Todd — a 6-9 prospect at Word of God Academy (N.C.) — hosted UK assistant coach Joel Justus for a visit last Monday, the first day of the fall recruiting period. He’s also considering Kansas, Memphis, Michigan and North Carolina.
“I think Isaiah is going to come down to UNC and Kentucky, just like we thought it would be this time last year,” Evans said. “I think that’s a toss-up.”
Omoruyi — a 6-10 center at Roselle Catholic (N.J.) — has been hosting coaches and going on recruiting visits in recent weeks, but he hasn’t been as closely linked to Kentucky as some others on the Wildcats’ recruiting list. He is scheduled to meet with Calipari in New Jersey on Tuesday.
Brown — another super-athletic 6-9 prospect — hosted Calipari for a visit in his hometown of Austin, Texas, on the third day of the fall recruiting period last week.
“I still think they’re playing catch-up with Greg Brown a little bit,” Evans said. “Cal was there (Wednesday) for him. I still think that Texas and Memphis are the two to beat, but Kentucky is definitely making up ground there. I think it’s more about the point guard. I think Greg wants to play next to a facilitating, playmaking point guard. If Kentucky can deliver that by the time Greg signs in the spring, it’s definitely a possibility.”
Assuming Ashton Hagans and Tyrese Maxey turn pro after the upcoming season — which is the most popular current projection — the Cats will almost certainly be adding a point guard before next season.
“If it’s not Cade and it’s not Devin, who’s it going to be? There just aren’t many options,” Evans said. “It’s not like any other program where you just go and get a solid facilitator. You need a big-time ball player, because, as we know, Cal relies on that point guard to be the head of the snake. So, who can be the head of the snake? There just aren’t many guys available in this class like that.”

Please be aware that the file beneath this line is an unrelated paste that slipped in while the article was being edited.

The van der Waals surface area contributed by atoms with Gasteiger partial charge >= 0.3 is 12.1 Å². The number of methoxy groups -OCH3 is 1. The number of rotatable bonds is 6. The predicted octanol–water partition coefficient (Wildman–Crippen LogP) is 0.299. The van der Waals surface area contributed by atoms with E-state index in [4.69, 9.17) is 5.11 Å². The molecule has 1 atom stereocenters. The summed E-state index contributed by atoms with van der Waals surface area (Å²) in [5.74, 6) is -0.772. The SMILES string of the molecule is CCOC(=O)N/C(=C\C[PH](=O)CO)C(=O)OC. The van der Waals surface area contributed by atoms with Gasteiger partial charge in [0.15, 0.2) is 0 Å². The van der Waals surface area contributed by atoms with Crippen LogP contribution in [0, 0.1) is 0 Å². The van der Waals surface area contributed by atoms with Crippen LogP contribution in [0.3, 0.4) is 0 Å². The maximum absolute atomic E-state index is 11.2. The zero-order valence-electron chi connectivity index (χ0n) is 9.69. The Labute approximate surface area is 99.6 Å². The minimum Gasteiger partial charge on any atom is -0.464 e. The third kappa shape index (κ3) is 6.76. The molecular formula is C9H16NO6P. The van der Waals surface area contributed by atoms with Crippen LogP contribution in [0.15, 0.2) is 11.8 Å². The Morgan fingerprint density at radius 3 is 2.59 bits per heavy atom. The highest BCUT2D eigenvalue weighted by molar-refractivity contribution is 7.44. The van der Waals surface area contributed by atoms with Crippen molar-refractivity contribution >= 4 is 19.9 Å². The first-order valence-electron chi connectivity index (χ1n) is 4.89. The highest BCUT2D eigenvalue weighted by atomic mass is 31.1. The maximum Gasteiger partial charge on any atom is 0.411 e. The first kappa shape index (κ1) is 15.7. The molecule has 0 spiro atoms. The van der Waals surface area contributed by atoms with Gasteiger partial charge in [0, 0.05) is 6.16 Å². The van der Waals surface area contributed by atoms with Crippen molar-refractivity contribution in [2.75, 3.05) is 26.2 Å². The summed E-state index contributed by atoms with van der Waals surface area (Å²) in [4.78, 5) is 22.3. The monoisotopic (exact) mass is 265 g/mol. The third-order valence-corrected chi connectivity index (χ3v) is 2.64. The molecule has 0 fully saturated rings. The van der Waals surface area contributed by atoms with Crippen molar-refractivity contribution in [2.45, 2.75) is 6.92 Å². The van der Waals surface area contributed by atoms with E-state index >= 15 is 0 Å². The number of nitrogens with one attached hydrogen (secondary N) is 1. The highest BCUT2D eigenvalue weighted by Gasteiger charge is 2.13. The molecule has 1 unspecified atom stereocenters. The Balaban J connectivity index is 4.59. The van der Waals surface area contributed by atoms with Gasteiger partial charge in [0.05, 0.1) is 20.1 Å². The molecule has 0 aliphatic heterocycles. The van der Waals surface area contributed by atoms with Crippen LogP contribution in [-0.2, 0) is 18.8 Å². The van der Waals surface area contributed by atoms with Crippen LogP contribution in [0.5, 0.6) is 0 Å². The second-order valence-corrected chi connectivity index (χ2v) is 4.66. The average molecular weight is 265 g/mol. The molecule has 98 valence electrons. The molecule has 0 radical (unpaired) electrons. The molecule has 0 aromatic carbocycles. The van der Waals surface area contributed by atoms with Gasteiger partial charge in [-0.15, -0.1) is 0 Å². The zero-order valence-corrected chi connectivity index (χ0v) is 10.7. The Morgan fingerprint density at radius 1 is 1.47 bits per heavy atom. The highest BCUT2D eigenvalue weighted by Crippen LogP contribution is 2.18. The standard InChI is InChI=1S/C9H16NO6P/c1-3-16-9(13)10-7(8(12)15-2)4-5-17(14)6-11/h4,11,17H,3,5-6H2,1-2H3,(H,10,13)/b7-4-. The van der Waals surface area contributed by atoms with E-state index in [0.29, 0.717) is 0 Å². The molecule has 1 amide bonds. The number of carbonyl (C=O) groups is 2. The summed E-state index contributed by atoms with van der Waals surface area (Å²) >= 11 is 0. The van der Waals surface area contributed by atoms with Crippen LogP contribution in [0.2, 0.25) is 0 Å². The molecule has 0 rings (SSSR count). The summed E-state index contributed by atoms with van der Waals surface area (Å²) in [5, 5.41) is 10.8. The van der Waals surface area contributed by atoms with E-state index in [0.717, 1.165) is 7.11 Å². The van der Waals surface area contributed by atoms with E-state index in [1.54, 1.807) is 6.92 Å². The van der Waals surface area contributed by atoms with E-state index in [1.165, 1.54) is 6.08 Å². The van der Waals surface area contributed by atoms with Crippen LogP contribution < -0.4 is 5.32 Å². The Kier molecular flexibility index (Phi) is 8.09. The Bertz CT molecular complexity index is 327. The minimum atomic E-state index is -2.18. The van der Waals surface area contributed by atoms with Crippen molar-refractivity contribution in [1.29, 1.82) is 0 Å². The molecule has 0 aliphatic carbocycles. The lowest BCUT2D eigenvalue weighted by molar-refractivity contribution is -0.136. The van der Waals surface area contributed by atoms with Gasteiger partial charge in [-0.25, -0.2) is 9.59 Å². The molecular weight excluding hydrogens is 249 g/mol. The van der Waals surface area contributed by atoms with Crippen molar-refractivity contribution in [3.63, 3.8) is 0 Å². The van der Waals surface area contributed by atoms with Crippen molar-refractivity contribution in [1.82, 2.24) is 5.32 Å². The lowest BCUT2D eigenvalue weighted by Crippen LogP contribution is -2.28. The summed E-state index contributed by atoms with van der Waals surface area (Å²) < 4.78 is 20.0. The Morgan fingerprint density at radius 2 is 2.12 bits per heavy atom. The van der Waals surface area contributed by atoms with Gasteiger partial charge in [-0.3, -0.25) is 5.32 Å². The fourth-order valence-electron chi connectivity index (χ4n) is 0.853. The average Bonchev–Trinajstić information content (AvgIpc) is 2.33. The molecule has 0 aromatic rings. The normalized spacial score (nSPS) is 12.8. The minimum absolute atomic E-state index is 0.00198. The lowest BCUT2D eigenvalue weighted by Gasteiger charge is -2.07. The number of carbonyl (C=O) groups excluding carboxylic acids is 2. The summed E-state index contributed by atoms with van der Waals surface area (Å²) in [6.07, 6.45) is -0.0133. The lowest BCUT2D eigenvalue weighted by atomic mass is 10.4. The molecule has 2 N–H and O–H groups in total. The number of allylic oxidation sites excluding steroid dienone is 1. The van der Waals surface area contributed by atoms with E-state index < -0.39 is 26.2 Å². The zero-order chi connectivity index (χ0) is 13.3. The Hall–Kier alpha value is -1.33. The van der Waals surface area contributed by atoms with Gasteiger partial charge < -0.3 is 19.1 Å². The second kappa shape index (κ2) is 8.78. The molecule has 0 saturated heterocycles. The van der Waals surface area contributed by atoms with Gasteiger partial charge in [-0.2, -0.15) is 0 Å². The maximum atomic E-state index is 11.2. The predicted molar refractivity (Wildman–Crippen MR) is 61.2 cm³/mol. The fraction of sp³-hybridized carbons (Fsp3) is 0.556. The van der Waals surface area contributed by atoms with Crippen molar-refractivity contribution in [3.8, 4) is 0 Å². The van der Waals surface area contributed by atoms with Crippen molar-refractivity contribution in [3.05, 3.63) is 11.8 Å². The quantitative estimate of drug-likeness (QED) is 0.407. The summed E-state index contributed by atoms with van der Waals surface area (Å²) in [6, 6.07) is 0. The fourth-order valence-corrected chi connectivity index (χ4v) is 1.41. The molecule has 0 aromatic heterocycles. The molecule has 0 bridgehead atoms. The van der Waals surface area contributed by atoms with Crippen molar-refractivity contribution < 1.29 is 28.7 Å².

Cunningham is a 6-7 prospect and the No. 2 overall player in the 2020 class. He was the first recruit Calipari met with last week, and he was teammates with Brown on the Nike circuit this past summer. Cunningham’s brother is an assistant coach at Oklahoma State, but he’s still listening to other schools.
“I do think that the Cade Cunningham recruitment is wide open. It’s not a done deal for Oklahoma State, whatsoever. If it was, he’d be committed right now,” Evans said. “But, then again, I don’t know that Kentucky would be the landing spot for him. So that just puts even more attention on Devin Askew, and trying to — first of all — get him to reclassify, and then try to get him to commit. But I do think Kentucky is one of the few that has a very, very good shot at Devin.”
Askew, who turns 18 years old next July, is currently in the 2021 class, but he’s often mentioned as a player who could jump to 2020 and play in college next year. Evans has put in a prediction in favor of Kentucky, and — if the Cats do indeed have an opening at point guard after this season — that could be a perfect opportunity for the California native.
Unless the Cats pull an upset with Cunningham, their point guard pursuits are likely to extend into the winter and spring.
So far, this class is off to an exceptional start.
“The term ‘versatility’ is the name of the game there,” Evans said. “You have both Terrence Clarke and BJ Boston that can play the ‘1’ through the ‘3’. You have Cam Fletcher than can play the ‘3’ or the ‘4’. And you have Lance Ware that can play the ‘4’ or the ‘5’. … And it’s mid-September that they got it done?
“That just really allows Cal to zero in on Cade, or zero in on Greg Brown or Isaiah Todd or Devin Askew. And kind of pick what direction he wants to take with the class as a whole and where he wants his roster to be next year.”
UK commitments before Oct. 1 of senior year
|2020||4||Brandon Boston, Terrence Clarke, Cam Fletcher, Lance Ware|
|2019||3||Dontaie Allen, Tyrese Maxey, Kahlil Whitney|
|2014||2||Karl-Anthony Towns, Tyler Ulis|
|2011||4||Anthony Davis, Michael Kidd-Gilchrist, Marquis Teague, Kyle Wiltjer|